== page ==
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Hence "cuentas Fue

Lastly and Desert Fu - - - - o as before.

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and

Having premised these lemmas, we proceed to the theorem itself. Consider the integral

y = fora dv,

(x – a) v 0x where fx is an integral function of X, and px = 0,8.08; dix and 02x being also integral functions.

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Now a, fa, pia, 0,a, u, fu, diu, pou are all constant, since they do not involve a or c, and a little attention shews that

SIIx(uz) dz = [1 /x(uz) dx,

that is, that we can differentiate or integrate under the symbol n.

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and consequently integrating the last equation, and restoring the values of the different quantities which it involves, we shall have

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In consequence of the ambiguity already more than once noticed, the signs of the transcendent functions fan, Voxx, &c. must be considered as hitherto undetermined, though not in reality indeterminate.

If x-a is a factor of fx, so that fx = (x – a) fix, where fix is an integral function, we shall have

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Again, if the index of the highest power of u in fu be less than half the corresponding index in pu, the term affected by the symbol [] will disappear. And therefore in this case the general theorem will become

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The number of functions VXi, yox, &c. under the symbol is of course that of the roots of Fu = 0. Of their arguments xi, 1.2, &c. a certain number may be considered independent variables, namely, as many as there are disposable quantities a and c, or m +n + 2. When a and c have been suitably determined in terms of the independent arguments, the other arguments will be given as the roots of an equation whose degree is less than that of Fu = 0 by m + n + 2.

It will assist the student in forming a distinct conception of Abel's theorem, to consider it as a result of the same character as the simple examples with which we set out. It differs from them merely because the assumption made is much more general.

Full developements of the theory of elliptic functions will be found in Legendre, Théorie des fonctions elliptiques, in Jacobi, “ Nova Fundamenta, &c.", and in the works of Abel. The work of Professor Verhulst, published at Brussels in 1841, contains, in a condensed form, the principal discoveries of Legendre and Jacobi, and will probably be found useful. It contains also some original matter, which is not without interest. There are also many memoirs in Crelle's Journal, both on elliptic functions, and on those which are called hyperelliptic or Abelian. We may refer also to a paper by Ivory in the Phil. Trans. for 1831.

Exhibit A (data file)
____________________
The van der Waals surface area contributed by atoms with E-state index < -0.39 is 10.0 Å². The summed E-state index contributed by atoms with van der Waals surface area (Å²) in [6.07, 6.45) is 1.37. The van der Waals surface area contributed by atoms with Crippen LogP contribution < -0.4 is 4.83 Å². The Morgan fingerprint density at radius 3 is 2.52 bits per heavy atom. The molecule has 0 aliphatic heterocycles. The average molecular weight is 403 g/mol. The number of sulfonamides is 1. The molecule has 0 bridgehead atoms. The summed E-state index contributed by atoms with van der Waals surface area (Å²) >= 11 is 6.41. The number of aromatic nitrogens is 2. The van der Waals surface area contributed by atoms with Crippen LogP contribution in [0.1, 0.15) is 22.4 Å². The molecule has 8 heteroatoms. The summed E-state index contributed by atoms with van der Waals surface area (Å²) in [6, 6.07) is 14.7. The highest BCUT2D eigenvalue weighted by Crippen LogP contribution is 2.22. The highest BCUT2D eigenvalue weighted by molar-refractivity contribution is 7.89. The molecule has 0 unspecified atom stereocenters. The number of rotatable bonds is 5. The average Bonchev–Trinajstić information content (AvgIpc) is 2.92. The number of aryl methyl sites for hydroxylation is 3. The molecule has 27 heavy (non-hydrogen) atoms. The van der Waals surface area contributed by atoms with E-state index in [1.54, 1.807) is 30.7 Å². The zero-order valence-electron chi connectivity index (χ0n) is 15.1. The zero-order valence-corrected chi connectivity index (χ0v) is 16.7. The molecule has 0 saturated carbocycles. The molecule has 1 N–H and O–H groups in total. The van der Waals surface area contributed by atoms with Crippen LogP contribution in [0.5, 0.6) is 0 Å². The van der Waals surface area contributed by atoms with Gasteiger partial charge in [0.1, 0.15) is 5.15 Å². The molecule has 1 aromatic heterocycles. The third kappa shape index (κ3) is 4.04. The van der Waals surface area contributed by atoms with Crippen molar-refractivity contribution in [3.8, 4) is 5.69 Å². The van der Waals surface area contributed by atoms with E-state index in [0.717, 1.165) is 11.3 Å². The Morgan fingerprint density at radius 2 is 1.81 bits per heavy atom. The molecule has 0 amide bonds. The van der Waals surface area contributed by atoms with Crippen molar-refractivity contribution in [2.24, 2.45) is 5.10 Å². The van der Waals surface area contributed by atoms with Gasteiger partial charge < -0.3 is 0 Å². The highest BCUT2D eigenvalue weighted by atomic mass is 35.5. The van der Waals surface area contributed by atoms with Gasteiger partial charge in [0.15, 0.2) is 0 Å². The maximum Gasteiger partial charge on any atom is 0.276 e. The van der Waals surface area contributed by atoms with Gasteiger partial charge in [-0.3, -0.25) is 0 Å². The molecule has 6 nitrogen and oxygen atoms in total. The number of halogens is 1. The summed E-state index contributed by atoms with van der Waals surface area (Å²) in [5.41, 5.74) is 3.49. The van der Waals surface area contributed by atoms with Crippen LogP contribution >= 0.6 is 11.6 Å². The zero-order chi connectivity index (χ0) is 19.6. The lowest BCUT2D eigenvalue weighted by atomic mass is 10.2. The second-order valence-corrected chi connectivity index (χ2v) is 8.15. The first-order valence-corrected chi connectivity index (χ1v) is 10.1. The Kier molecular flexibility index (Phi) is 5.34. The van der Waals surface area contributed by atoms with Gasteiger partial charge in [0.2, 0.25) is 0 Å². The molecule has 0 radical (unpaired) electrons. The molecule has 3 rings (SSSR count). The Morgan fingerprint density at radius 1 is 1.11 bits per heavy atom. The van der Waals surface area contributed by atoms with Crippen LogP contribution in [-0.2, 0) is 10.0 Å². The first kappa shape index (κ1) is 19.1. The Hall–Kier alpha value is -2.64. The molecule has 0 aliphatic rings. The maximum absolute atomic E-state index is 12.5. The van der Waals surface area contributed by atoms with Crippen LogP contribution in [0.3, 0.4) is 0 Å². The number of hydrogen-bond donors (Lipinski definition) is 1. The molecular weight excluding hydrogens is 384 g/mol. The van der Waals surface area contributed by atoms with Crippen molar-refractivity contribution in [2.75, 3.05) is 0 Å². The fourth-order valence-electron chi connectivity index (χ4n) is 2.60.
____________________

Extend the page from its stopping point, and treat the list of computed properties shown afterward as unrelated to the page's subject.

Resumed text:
Spence, in his Mathematical Essays, has given the name of Logarithmic Transcendents to functions of which the general form is

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which he denotes by the characteristic symbol

L, (1 + x). It is easily seen that when n = 1 the series is that of the logarithm of 1 + x, according as the upper or lower sign is taken, so that

L (1 + x) = log (1 + x). All these transcendents, including the logarithm, may be expressed by means of integrals which have a mutual dependence on each other. Thus

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From these integrals various properties of the transcendents may be deduced by analytical transformations, some of which are here given.

(7) Omitting L (1 + x), as it is a transcendent the properties of which are well known, let us take

L, (1 + x) = 50;" log (1 + x). Using the lower sign, and changing 1 - x into ir, and ir into 1 - X, we have

L2(x) = 51.4. log (a).

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